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StripeHomes: Biggest housebuilders increase land banking by 4%

Jake Carter

July 20, 2021

new-build

StripeHomes analysed data on the volume of land banking plots held by Britain’s biggest housebuilders and found that they totalled 441,702 plots in 2020, a 4% increase on the previous year.

The current level of land bank plots by these housebuilders alone exceeds the government’s target to build 300,000 new homes a year.

Barratt was found to be Britain’s biggest land banker – as of 2020, Barratt owned 80,324 land bank plots.

Second was Taylor Wimpey, owner of 77,000 land bank plots, and third was Persimmon with 67,205.

In 2019, however, Persimmon owned 71,942 land bank plots, which means its total fell by 7% between 2019 and 2020.

Persimmon was one of only two developers to shed plots, with the second being Redrow which reduced its land banked plots by 5% between 2019 and 2020.

No developer has made a greater effort to increase its stock than the Vistry Group; in 2019, Vistry owned 18,358 bank plots, whereas by 2020, it owned 34,053, an increase of 85%.

In the same timeframe, Countryside increased its bank stock by 8%, Berkeley increased by 6%, Bellway by 4%, and Taylor Wimpey by 1%.

James Forrester, managing director of StripeHomes, said: “The process of developing and delivering homes to market is a lengthy one, and so any developer is likely to be sitting on a certain degree of land at any one time.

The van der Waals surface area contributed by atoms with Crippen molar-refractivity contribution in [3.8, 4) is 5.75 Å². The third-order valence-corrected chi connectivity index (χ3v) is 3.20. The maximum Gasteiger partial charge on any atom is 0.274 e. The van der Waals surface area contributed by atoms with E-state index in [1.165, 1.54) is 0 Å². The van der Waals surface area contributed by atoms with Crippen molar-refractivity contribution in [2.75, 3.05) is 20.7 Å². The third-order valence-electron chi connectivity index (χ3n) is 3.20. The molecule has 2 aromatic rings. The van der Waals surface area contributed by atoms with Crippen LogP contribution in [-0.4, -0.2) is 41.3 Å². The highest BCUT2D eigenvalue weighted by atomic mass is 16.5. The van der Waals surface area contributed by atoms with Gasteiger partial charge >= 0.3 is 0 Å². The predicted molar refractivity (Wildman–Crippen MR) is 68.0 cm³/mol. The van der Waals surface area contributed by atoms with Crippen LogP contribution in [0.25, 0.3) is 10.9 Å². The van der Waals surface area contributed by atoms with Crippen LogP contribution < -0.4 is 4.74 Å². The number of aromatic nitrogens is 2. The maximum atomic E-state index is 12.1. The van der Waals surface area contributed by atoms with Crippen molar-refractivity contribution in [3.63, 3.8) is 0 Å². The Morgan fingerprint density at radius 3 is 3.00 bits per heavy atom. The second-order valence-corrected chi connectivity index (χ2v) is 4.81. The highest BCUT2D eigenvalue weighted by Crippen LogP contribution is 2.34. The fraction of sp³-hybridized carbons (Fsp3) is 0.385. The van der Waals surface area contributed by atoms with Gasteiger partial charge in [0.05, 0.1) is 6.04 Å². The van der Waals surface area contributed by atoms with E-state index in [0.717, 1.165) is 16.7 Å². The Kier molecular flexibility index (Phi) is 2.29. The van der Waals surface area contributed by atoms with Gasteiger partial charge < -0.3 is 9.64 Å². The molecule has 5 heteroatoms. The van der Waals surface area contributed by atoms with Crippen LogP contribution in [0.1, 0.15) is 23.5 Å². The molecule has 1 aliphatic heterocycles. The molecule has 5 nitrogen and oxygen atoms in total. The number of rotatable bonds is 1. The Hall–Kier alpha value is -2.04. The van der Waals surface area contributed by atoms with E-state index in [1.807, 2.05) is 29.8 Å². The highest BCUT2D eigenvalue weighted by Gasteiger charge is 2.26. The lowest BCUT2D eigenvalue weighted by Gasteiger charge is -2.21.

“However, it’s fair to say that the practice of land banking has been abused across the UK with many big developers drip-feeding the market in order to maintain a positive trend line where their profits are concerned.

“A decision based on nothing more than self-interest and greed and arguably no different to hard-nosed eBay sellers hoarding hand sanitiser and PPE during the pandemic and selling it on at an extortionate rate.

“It’s time we readdress the balance and take the power away from these sector goliaths.

“There’s a wealth of smaller enterprises delivering developments across the UK with a focus on social impact and community benefit.

“Of course, we don’t expect any business to operate at a loss, however, it’s time that the UK homebuyer stops paying the price for corporate greed.”


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